A Lightning Tour of England

I’m English but a bit of a mongrel like most of my countryfolk. There’s the Welsh, Romany and probably all sorts of other nationalities who’ve had a hand in my genetic make up. I’ll be the first to admit that, historically, our country has been responsible for some shockers. But is then any nation that is squeaky clean in terms of its record towards its citizens, other people on the planet and the environment? Our flag is sometimes seen as a negative symbol. Let those of us with kind open hearts reclaim it from those who use it as a symbol of hate!

To celebrate the diverse beauty of the land of my birth I’m going on a lightning tour of England from A to Z. Here’s some places that evoke memories. I’ll admit it’s a little devoid of this country’s more Northern reaches, something that I’ll have to rectify in our motorhome when I retire.

Aldeburgh: The Suffolk seaside town where my brother put starfish down my back on a family holiday.

Bristol; My favourite English city. Such a chilled place. I’m lucky that Red Mel lives there. I visit quite often.

Canvey Island: A boyfriend had an apartment on the seafront. Sounds idyllic until you remember that this island off the Essex coast was flooded in the fifties and now boasts massive marine defences. No sea views there!

Dartmouth: I worked here for many years. A lovely community. Good for a bit of posh charity shopping in my lunch hours.

Exeter: I lived, worked and studied here for over two decades. A thriving city where you can see way into the country from the centre of town.

Farncombe: I volunteered in this Surrey village before I went to university in a community that included nuns. Really!

Gidea Park: A suburb of Romford where my grandparents owned the Wavy Line store in the seventies.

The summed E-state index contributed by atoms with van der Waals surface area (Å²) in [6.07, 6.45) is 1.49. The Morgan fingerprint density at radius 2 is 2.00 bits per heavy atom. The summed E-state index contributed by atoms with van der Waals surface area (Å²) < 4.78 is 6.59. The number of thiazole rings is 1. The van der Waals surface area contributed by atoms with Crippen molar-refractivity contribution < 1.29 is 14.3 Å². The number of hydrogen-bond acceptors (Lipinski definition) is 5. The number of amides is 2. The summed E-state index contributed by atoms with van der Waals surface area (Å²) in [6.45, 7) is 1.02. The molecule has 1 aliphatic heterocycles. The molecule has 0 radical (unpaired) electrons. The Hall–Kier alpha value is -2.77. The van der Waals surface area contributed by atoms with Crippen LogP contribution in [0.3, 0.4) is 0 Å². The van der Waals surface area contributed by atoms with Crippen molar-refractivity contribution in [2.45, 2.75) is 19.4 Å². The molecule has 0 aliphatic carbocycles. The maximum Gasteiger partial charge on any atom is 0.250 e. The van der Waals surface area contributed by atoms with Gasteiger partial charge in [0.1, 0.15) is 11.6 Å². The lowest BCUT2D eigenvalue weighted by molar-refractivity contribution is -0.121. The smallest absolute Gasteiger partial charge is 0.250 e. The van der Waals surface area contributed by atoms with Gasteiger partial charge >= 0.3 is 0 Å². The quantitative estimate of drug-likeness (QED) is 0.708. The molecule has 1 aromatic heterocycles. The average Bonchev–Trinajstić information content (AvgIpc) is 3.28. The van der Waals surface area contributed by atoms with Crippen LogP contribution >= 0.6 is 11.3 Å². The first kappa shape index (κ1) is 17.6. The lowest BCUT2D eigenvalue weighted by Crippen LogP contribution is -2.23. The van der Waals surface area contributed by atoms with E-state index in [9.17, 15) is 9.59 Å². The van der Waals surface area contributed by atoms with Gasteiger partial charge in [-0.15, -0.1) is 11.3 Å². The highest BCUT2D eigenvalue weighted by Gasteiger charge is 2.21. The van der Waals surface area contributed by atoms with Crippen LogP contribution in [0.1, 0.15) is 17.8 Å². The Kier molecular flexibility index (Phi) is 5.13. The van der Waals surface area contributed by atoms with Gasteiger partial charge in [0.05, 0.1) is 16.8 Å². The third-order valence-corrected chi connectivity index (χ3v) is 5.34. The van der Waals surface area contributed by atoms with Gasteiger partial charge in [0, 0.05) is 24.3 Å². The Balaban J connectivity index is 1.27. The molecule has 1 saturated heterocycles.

Hereford: There is a gargoyle of my dad carved on the cathedral by my brother here.

Ilminster: Charming Somerset town where Hot Stuff lived when I met him. It has everything including a cheese shop!

Jacobstow: I met my ex husband at a wedding in this wee Devon village. ‘Nuff said but it’s got ‘J’ out of the way.

Kings Lynn: Home when I was wee that I remember scantlly. I spent most of my time there chatting to Rip, the big friendly German Shepherd dog next door.

Lyme Regis: My fossil hunting stop off on the Jurassic Coast.

Maldon: An estuary town in Essex. I have fond memories of Promenade Park that I used to visit as a child.

Newcastle: Probably the place where I had the best night out ever.

Ottery St Mary: On 5th November men from this small town run through the streets with burning tar barrels on their backs. An event that I went to on a few occasions when I was younger but might avoid now I am less sprightly!

Plymouth: The scene of many memorable parties and where I first worked as an occupational therapist.

Queensway: A London haunt where I used to ice skate as a teenager.

Ross on Wye: A gateway to the Forest of Dean – English woodland at its best.

Southend-on-Sea: My childhood home. The site of the longest pleasure pier in the world and where I developed my taste for cockles.

Totnes: Hippie central: Where I worked for sixteen years gazing out onto the keep of a medieval castle. We went there yesterday to buy cheese.

Upminster: Right on the edge of London, this was the location of my sixth form in a school founded by men who made barrels for beer

Vange: V was a hard one. This is a suburb of the Essex town of Basildon. I believe that I passed through on a Guide and Scout night hike in the eighties. We were in camo gear carrying an injured airman on a stretcher. Explain that one when you’re passing the nightclubs at kicking out time!

Westward Ho!: My Nan and Grandad took me on my first holiday here. I remember little except that there were Noddy charity boxes. His bell rang when you made a donation.

Xanadu: Apparently this is a rock in Cornwall. I’ve never been. I’ll have to add it to my bucket list.

York: Site of school trip and sleeping three in a bed in an old nunnery because we were scared of ghostly goings on.

Zennor: I always remember a trip to this tiny Cornish village with my university friends. I’ve visited more recently with Hot Stuff and his mates. The cliff are awesome!

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  1. I used to go to Queens ice rink every Saturday morning during the 1960s. First of all with our Mums and then my friend and I were allowed to go on the train on our own. Lovely memories. I enjoy reading your blog.

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